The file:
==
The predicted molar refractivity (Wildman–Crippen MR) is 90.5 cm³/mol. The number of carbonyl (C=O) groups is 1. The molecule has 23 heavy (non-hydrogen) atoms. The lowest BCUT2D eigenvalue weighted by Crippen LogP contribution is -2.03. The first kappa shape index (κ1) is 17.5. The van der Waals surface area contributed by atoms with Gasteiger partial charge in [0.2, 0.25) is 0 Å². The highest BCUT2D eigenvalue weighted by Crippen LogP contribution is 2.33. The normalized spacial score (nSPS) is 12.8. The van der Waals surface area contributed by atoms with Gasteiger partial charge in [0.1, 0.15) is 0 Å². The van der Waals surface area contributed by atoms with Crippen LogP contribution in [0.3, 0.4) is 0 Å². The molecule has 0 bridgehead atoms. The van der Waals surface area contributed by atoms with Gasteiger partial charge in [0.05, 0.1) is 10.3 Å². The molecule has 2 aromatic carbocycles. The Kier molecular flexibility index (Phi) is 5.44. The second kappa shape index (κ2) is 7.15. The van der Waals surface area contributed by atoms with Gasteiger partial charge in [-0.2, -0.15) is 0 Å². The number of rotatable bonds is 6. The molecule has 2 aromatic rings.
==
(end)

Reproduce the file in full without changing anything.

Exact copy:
The predicted molar refractivity (Wildman–Crippen MR) is 90.5 cm³/mol. The number of carbonyl (C=O) groups is 1. The molecule has 23 heavy (non-hydrogen) atoms. The lowest BCUT2D eigenvalue weighted by Crippen LogP contribution is -2.03. The first kappa shape index (κ1) is 17.5. The van der Waals surface area contributed by atoms with Gasteiger partial charge in [0.2, 0.25) is 0 Å². The highest BCUT2D eigenvalue weighted by Crippen LogP contribution is 2.33. The normalized spacial score (nSPS) is 12.8. The van der Waals surface area contributed by atoms with Gasteiger partial charge in [0.1, 0.15) is 0 Å². The van der Waals surface area contributed by atoms with Crippen LogP contribution in [0.3, 0.4) is 0 Å². The molecule has 0 bridgehead atoms. The van der Waals surface area contributed by atoms with Gasteiger partial charge in [0.05, 0.1) is 10.3 Å². The molecule has 2 aromatic carbocycles. The Kier molecular flexibility index (Phi) is 5.44. The second kappa shape index (κ2) is 7.15. The van der Waals surface area contributed by atoms with Gasteiger partial charge in [-0.2, -0.15) is 0 Å². The number of rotatable bonds is 6. The molecule has 2 aromatic rings.